Practicing Buddhism in a Pandemic – Geshe Tashi Tsering’s Coronavirus Update 7th April

Practicing Buddhism in a Pandemic – Geshe Tashi Tsering’s Coronavirus Update 7th April

In this extraordinary series, Geshe Tashi gives us regular updates on the Coronavirus Pandemic amongst the Tibetan diaspora in India through the lens of Sera Monastery, home to around 6,000 monks. In response to emails asking after his welfare and requesting advice on Coronavirus and Buddhist practice, he generously shares his observations, thoughts and advice in his usual warm-hearted and accessible style.

In this update Geshe Tashi reflects on the impermanent nature of our routines, as the bi-monthly Sojong, or purification day, is attended by only five monks, and shares with us why he found the candlelight vigil uplifting.

In the Practicing in a Pandemic section, Geshe la reads and discusses four entries from the book, “1001 Pearls of Buddhist Wisdom”. Through his choice of quotes around wisdom and a pure heart, he skilfully paints a picture that adds up to be bigger than its four parts, an approach that is particularly useful and inspiring in these disorientating times.

We attach a photo below of Geshe Tashi during the candlelight vigil.

Khen Rinpoche Geshe Tashi Tsering taught in London for over 25 years and is currently Abbot of Sera Mey Monastery in Karnataka State, India.

Khen Rinpoche Geshe Tashi Tsering and colleague taking part in India’s nationwide candlelight vigil.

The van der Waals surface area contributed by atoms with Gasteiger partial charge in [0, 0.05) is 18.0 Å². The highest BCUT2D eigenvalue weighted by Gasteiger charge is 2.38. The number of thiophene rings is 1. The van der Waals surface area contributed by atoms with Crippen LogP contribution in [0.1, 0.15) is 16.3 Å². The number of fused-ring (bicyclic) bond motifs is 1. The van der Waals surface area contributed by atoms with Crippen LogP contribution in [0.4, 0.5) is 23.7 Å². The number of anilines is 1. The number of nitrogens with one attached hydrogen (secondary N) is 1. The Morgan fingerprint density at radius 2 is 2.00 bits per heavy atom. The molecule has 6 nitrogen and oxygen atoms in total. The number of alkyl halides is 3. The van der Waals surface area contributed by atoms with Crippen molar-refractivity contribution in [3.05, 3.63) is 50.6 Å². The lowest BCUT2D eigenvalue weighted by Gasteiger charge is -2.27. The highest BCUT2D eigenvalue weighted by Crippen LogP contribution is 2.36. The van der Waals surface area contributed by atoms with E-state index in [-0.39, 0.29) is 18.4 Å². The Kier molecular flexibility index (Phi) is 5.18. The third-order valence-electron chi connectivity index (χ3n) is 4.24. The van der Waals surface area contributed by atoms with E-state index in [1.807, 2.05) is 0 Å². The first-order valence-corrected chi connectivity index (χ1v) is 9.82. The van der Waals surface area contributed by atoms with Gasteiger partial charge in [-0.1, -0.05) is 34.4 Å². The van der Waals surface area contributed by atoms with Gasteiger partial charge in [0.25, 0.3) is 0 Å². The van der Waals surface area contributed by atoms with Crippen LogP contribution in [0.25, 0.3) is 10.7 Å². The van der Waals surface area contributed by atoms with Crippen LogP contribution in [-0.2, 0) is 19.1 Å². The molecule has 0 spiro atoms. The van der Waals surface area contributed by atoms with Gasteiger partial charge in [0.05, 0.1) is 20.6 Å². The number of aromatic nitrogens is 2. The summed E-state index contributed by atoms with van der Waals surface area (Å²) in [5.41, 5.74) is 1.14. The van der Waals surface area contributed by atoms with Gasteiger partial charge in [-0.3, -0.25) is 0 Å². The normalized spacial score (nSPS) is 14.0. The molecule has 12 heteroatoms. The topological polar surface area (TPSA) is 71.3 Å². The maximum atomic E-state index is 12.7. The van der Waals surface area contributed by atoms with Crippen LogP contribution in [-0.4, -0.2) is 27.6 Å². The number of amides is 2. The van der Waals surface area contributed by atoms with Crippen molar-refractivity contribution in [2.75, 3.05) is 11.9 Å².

At 8am each day, a small number of monks at Sera Mey Monastery are carrying out a Medicine Buddha Practice.  You are welcome to join them online at this time. Geshe Tashi led the first one, which you can see here on Sera Mey’s Facebook page.

This Post Has 12 Comments

  1. Jane Sill

    Dear Geshe la

    Thank you for your moving reflections. There have been some wonderful heart warming stories of so-called ‘ordinary’ people doing some very extra-ordinary things. A lady from South Wales described how a nurse caring for her father who had severe dementia and who was dying from the virus, called them and asked what might help comfort her father in his final hours. She was able to give her all the names of people who were close to him, including the names of his pet dogs, and she held his hand right to the end, reminding him of those who loved him. He squeezed her hand at each name and finally passed peacefully. That act of kindness helped ease the pain for the lady and her family to come to terms with the tragic situation. Very sadly, so many hospitals and homes are so far stretched that medics and carers are not able to spend the time that they would wish. Hopefully, there will be a celebration of such acts of kindness and ‘good heart’ when this is over and the history books filled with such stories rather than wars and killings. There is a monthly journal called ‘Positive News’ which only includes stories which reflect on the positive side of human nature. As HH Dalai Lama says, negative actions sell papers because, generally, they are rarer. Hoping this finds you and all in the monasteries well and that India avoids the worst of the current storm. Thank you again for very kindly and generously taking time to speak with us.